Solar Flare

Largest Solar Flare in Years Poses Major Risks to Multiple Critical Systems

(Discern Report)—On Thursday, the Sun unleashed a colossal solar flare, emitting high-energy radiation that NASA successfully captured, marking what NOAA Space Weather has identified as “likely one of the largest” events of its kind ever documented.

The significance of this event lies in the potential impact of these powerful bursts of energy on various systems. NASA noted in a statement that these solar flares can disrupt radio communications, electric power grids, navigation signals, and pose risks to both spacecraft and astronauts. Following this particular solar flare, radio frequency blackouts were reported across the United States.

While such events are rare, the consequences of extreme coronal mass ejections (CME), large bursts of plasma from the Sun, can be severe. In a worst-case scenario, they have the potential to cause months-long blackouts on Earth, resulting in billions of dollars in damages and harm to satellites.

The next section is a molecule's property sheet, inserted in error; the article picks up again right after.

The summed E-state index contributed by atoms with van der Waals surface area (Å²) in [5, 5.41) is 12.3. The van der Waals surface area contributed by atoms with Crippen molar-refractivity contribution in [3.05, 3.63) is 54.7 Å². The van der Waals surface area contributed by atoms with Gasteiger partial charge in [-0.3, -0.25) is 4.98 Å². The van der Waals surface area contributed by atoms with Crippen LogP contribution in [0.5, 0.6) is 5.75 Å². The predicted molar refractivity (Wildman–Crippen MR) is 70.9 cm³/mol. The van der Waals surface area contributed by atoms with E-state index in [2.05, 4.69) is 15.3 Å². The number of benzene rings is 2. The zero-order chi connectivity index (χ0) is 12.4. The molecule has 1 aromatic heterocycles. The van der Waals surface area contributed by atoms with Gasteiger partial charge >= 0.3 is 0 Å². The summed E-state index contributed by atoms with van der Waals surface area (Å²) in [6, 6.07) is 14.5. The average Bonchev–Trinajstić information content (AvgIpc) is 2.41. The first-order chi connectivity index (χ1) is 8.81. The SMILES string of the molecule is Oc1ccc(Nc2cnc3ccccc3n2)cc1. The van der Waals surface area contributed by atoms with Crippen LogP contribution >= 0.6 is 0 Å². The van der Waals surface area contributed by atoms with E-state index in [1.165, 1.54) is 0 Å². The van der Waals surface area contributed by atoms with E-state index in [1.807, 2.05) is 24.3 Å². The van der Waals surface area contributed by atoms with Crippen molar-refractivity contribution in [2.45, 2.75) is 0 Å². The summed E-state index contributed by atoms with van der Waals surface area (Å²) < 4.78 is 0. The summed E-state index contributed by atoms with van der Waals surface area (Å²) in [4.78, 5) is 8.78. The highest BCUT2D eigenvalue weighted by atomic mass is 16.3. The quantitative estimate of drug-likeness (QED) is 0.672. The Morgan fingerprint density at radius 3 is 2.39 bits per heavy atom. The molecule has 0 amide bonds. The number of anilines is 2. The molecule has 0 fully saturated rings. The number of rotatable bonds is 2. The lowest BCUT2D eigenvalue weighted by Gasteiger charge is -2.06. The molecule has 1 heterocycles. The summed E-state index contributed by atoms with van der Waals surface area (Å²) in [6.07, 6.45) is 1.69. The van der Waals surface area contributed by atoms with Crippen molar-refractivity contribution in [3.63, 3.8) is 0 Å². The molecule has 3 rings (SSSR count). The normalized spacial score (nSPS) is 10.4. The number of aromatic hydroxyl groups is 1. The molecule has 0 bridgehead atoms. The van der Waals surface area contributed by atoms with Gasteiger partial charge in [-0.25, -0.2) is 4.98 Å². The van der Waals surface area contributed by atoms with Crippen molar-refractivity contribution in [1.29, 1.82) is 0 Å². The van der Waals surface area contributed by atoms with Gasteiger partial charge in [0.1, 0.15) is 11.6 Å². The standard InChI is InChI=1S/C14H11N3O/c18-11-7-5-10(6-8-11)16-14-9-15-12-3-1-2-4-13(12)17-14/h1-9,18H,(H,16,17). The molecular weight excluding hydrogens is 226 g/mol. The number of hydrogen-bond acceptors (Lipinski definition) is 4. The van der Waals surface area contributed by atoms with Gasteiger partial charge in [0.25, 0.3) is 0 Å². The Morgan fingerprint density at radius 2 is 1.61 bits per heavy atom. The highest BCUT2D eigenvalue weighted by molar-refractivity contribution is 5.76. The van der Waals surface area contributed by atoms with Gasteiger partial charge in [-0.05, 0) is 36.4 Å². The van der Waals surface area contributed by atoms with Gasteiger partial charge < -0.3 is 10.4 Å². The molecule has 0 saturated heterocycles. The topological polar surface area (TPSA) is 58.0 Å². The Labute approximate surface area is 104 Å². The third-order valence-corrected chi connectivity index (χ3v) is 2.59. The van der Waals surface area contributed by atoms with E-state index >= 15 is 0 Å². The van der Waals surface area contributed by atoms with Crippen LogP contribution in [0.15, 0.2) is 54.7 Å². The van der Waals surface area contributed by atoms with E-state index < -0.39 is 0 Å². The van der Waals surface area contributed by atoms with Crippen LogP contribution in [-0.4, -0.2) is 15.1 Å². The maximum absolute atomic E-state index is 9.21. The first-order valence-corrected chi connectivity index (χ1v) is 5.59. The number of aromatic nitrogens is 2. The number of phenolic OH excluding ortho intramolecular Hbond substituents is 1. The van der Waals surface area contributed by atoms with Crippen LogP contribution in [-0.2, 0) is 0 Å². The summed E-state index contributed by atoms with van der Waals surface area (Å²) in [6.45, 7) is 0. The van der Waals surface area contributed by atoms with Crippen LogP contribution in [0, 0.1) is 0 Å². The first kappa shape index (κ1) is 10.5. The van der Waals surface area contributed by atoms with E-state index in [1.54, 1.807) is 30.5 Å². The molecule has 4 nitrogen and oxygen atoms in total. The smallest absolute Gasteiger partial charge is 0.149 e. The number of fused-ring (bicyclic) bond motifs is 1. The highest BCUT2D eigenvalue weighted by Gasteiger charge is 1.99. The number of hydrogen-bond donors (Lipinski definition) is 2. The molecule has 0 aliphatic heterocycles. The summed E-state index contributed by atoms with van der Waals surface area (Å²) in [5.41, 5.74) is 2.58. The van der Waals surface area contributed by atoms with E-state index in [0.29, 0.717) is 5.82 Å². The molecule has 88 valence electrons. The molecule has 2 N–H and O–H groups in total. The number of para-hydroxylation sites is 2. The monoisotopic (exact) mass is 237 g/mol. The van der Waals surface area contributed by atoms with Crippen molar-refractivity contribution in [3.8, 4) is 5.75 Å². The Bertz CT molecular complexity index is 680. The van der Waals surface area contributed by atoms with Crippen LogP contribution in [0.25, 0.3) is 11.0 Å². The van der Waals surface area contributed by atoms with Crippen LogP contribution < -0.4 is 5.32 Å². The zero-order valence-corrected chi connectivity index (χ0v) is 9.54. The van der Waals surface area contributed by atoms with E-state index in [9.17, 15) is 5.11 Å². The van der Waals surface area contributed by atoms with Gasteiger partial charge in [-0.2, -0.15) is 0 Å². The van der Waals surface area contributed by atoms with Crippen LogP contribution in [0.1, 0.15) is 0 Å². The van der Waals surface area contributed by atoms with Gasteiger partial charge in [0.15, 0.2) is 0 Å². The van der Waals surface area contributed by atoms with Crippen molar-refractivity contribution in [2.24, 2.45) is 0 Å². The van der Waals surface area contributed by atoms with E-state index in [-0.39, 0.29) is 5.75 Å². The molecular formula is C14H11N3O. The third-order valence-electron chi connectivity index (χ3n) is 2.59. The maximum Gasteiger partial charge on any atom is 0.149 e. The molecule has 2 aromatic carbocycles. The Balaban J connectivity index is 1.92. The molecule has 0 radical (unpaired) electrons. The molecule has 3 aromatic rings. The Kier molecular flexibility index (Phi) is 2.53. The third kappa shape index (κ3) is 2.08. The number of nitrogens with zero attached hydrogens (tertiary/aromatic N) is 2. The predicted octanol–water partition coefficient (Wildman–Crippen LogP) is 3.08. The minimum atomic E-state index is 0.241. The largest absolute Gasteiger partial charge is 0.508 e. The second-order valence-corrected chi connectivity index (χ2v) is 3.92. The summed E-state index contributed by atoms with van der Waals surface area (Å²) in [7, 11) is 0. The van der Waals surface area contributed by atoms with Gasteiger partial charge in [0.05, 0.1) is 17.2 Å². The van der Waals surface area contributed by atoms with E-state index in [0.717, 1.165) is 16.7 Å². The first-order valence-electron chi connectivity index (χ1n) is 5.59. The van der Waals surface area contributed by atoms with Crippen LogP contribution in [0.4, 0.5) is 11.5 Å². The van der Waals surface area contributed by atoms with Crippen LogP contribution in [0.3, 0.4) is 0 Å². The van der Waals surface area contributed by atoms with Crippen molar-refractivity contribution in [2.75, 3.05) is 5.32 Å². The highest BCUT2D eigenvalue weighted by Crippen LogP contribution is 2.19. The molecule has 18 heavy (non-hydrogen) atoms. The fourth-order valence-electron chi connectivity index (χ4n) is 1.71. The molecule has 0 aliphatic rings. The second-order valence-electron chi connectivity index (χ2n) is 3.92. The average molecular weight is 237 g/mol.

A recent study from Lancaster University, published on Monday, added another layer of concern by revealing that solar storms could induce errors in railway systems. The study highlighted that in extreme cases, these storms could alter train signals from red to green, introducing a new dimension of risk to transportation infrastructure.

The Sun’s activity is measured in 11-year cycles, and solar flares are classified based on their intensity, ranging from the weakest (B class) to C, M, and the most powerful (X). NOAA scientists have categorized Thursday’s solar flare as an X-class event, marking it not only as the largest within the current Solar Cycle 25 but also the most substantial since September 2017.

Interestingly, while CMEs can pose threats, they also have the potential to enhance natural phenomena such as auroras. This particular solar flare has raised the possibility of residents in New England witnessing the northern lights, according to reports from CBS News.

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Article generated from corporate media reports.